Is it important that people see your stuff and you get recognition? For my work is very important that people see my graffiti, because it allows me to connect with a large number of other writers, to participate in many international events, and it’s this comparison with new visions of graffiti that allows you to grow and to improve… for my ego I can say it’s nice to be recognized as a good writer from the scene of the writers, but it is not essential I could easily live without it.
How would you describe your style? My style is simply a mix of old and new, is rooted in the foundation of American pioneers but at the same time express my personal view about the modern graffiti.
Can you remember the first piece you did? Of course I remember the first piece I made, I keep jealously all the pictures of my styles, I can only tell you that it was horrible, but it always reminds me good memories
Future plans? For the future I would like actively continue to do what I’m doing, paint graffiti.
- By admin on January 25, 2015
The Flop Box released a new publication, ABC #3. With no restrictions or parameters given, each artist was free to interpret the first letter of their name however they felt fit, just as long as it remained black and white and was confined to size of a 8.5 x 11 piece of paper. Participating artists include Askew, Baer, Curve, Dmote, Enron, Faust, Gorey. Hindue, Isto, Jase, Kaput, Large, Mast, Noah, Omens, Pure, Quake, Remio, Sp.One, Trixter, Utah, Veks, Wands, Xqsme, Yes2, Zephyr and Vizie. 28 pages, 8.5” x 5.5” high quality black and white printing, hand numbered, hand screen-printed cover, various Egg Shell stickers included. Edition of 400. Get your copy at www.theflopbox.com.
- By lr on January 24, 2015
“The need to be creative, the need to kind of explore ideas is a necessity, but to take away that would be to take away everything.” – INSA.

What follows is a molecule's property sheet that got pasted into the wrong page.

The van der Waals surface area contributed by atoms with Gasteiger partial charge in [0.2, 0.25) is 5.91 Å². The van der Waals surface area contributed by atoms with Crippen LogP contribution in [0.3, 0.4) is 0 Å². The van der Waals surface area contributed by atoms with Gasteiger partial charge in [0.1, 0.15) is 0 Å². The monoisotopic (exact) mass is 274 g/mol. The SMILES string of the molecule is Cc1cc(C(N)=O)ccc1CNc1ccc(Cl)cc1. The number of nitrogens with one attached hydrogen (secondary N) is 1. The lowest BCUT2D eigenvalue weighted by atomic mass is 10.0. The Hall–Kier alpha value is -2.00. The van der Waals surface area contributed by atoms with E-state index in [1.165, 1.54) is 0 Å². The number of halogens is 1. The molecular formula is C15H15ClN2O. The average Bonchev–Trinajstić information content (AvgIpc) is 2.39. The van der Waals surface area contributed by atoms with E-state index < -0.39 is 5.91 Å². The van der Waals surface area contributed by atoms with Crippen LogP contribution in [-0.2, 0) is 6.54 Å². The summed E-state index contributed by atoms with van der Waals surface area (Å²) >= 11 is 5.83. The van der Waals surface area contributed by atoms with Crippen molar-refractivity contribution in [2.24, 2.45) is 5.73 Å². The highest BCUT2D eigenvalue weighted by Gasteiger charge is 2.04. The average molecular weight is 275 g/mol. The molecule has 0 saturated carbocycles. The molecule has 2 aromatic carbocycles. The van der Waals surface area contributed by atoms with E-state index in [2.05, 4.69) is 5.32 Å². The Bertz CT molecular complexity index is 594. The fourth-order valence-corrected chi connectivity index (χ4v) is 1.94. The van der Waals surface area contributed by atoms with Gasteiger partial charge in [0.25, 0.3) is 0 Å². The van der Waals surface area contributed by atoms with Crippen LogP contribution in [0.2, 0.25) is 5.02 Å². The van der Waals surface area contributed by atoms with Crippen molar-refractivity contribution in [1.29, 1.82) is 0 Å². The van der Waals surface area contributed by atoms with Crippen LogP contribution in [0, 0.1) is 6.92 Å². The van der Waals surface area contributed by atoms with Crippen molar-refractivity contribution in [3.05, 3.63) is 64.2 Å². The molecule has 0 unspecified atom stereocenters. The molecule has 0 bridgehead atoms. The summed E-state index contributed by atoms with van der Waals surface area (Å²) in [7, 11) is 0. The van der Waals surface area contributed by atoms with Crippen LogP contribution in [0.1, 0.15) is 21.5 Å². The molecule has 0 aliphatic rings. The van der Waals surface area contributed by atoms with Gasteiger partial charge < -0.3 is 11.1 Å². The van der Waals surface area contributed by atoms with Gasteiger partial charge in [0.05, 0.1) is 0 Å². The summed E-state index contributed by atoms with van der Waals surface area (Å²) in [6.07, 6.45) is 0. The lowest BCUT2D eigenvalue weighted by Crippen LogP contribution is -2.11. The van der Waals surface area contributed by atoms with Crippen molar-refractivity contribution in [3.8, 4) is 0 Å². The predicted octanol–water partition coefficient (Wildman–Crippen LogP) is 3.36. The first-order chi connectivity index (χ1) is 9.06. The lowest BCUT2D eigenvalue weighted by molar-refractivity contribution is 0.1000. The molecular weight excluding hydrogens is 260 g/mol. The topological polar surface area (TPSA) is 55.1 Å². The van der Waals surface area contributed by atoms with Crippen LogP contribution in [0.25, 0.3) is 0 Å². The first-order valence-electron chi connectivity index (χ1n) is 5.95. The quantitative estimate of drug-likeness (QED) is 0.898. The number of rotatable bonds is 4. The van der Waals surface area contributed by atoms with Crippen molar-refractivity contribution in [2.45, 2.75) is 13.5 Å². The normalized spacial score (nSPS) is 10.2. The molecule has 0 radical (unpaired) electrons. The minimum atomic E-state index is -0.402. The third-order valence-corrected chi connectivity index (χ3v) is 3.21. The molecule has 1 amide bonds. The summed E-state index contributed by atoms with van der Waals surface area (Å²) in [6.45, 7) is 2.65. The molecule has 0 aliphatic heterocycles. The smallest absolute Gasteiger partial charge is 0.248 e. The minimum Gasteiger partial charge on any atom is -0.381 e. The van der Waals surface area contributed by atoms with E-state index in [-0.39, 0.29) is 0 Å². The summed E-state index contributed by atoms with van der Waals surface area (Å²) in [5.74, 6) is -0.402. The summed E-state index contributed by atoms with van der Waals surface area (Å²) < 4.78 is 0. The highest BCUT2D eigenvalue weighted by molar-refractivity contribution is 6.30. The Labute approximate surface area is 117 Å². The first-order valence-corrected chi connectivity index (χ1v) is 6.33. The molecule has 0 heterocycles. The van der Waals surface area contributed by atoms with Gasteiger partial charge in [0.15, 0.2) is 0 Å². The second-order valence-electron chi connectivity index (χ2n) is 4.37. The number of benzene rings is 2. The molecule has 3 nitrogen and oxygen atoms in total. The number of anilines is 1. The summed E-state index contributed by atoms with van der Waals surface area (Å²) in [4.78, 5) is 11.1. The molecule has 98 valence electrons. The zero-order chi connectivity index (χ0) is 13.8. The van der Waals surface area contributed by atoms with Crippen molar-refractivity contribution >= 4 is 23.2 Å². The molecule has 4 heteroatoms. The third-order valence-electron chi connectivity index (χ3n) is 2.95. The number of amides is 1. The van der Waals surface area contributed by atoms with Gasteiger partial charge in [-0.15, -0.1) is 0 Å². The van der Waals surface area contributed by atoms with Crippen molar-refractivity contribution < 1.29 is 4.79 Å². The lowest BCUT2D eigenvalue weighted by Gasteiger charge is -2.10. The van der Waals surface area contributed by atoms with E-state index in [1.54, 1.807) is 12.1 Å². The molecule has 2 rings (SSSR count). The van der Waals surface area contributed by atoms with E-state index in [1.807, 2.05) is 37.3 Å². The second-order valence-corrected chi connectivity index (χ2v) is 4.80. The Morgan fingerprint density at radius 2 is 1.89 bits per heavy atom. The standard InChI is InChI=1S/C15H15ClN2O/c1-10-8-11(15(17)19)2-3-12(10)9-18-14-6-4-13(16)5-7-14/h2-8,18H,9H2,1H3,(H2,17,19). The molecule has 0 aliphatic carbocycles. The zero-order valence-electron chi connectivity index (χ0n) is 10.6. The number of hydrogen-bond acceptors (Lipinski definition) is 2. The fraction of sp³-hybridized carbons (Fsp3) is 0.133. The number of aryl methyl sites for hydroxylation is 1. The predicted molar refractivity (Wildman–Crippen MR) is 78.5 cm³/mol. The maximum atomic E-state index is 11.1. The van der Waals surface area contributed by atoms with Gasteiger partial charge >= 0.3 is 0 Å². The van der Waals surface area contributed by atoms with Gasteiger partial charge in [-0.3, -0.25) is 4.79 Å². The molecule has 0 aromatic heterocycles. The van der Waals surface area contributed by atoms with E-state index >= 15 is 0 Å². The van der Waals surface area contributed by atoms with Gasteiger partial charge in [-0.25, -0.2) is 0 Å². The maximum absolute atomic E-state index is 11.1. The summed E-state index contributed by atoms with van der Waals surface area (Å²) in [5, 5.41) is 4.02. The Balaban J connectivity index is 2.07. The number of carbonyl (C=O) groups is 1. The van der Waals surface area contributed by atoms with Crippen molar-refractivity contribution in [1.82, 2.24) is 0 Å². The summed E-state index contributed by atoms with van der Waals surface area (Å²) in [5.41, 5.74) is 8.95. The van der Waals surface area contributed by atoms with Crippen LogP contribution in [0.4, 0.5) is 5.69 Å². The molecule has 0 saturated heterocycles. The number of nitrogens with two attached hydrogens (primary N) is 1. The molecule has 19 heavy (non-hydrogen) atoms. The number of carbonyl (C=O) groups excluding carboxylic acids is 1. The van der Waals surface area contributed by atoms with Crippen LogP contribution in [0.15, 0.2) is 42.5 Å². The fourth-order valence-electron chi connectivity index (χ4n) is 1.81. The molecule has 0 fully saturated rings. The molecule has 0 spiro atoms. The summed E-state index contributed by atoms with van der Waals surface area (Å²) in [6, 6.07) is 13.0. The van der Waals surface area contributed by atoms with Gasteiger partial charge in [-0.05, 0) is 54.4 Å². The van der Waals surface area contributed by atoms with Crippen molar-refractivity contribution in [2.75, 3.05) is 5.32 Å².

Inspired by our founder, George Ballantine, we believe in celebrating the men and women that stay true and leave an impression on everything they do and everyone they meet. Each Stay True Story captures individuals as they bring their own story to life performing creative and artistic experiments.
In late 2014 we travelled to Rio De Janeiro for our fourth global #StayTrue Story – with globally-renowned ‘GIF-ITI’ artist INSA. With a team of 20 we set out on a uniquely ambitious art project; to create the world’s largest animated GIF. The giant animated artwork – the most ambitious of its kind ever attempted – was painted on the ground in Rio in four stages, over four days, and measured a total of 57,515m2 (made up of four images measuring 14,379m2 each), with all the action captured in our film.
Staying True to his genesis as an artist but with a passion for experimentation and innovation, London based INSA is best known for creating ground-breaking ‘GIF-ITI’: amazing animations of his graffiti designs which culminate in looped GIFs – an innovative and labour-intensive process which requires him to repaint a design by hand many times, with each image changing slightly each time, before combining them to create a final GIF. INSA’s work has been displayed around the world, both at street level and in high profile exhibitions and media, including within London’s Victoria & Albert Museum and Tate Britain.